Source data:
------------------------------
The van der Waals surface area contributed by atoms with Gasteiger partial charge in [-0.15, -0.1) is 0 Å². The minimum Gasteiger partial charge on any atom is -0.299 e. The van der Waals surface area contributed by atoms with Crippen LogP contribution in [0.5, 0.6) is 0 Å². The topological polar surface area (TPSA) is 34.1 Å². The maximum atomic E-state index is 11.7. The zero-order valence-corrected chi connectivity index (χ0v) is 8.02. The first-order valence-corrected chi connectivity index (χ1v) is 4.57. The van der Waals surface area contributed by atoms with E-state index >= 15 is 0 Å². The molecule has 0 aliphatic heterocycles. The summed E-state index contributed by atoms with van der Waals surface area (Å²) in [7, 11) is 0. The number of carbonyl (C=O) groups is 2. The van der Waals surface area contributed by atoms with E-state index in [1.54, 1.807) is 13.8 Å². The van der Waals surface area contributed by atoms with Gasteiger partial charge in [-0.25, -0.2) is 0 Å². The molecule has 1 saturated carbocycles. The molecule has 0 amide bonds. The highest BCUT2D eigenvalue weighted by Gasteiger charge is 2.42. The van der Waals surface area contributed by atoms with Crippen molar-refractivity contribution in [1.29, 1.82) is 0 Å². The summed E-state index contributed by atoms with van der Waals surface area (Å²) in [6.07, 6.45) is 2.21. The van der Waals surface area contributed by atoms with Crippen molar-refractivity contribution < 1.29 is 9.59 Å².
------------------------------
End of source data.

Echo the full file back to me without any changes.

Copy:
The van der Waals surface area contributed by atoms with Gasteiger partial charge in [-0.15, -0.1) is 0 Å². The minimum Gasteiger partial charge on any atom is -0.299 e. The van der Waals surface area contributed by atoms with Crippen LogP contribution in [0.5, 0.6) is 0 Å². The topological polar surface area (TPSA) is 34.1 Å². The maximum atomic E-state index is 11.7. The zero-order valence-corrected chi connectivity index (χ0v) is 8.02. The first-order valence-corrected chi connectivity index (χ1v) is 4.57. The van der Waals surface area contributed by atoms with E-state index >= 15 is 0 Å². The molecule has 0 aliphatic heterocycles. The summed E-state index contributed by atoms with van der Waals surface area (Å²) in [7, 11) is 0. The number of carbonyl (C=O) groups is 2. The van der Waals surface area contributed by atoms with E-state index in [1.54, 1.807) is 13.8 Å². The van der Waals surface area contributed by atoms with Gasteiger partial charge in [-0.25, -0.2) is 0 Å². The molecule has 1 saturated carbocycles. The molecule has 0 amide bonds. The highest BCUT2D eigenvalue weighted by Gasteiger charge is 2.42. The van der Waals surface area contributed by atoms with Crippen molar-refractivity contribution in [1.29, 1.82) is 0 Å². The summed E-state index contributed by atoms with van der Waals surface area (Å²) in [6.07, 6.45) is 2.21. The van der Waals surface area contributed by atoms with Crippen molar-refractivity contribution < 1.29 is 9.59 Å².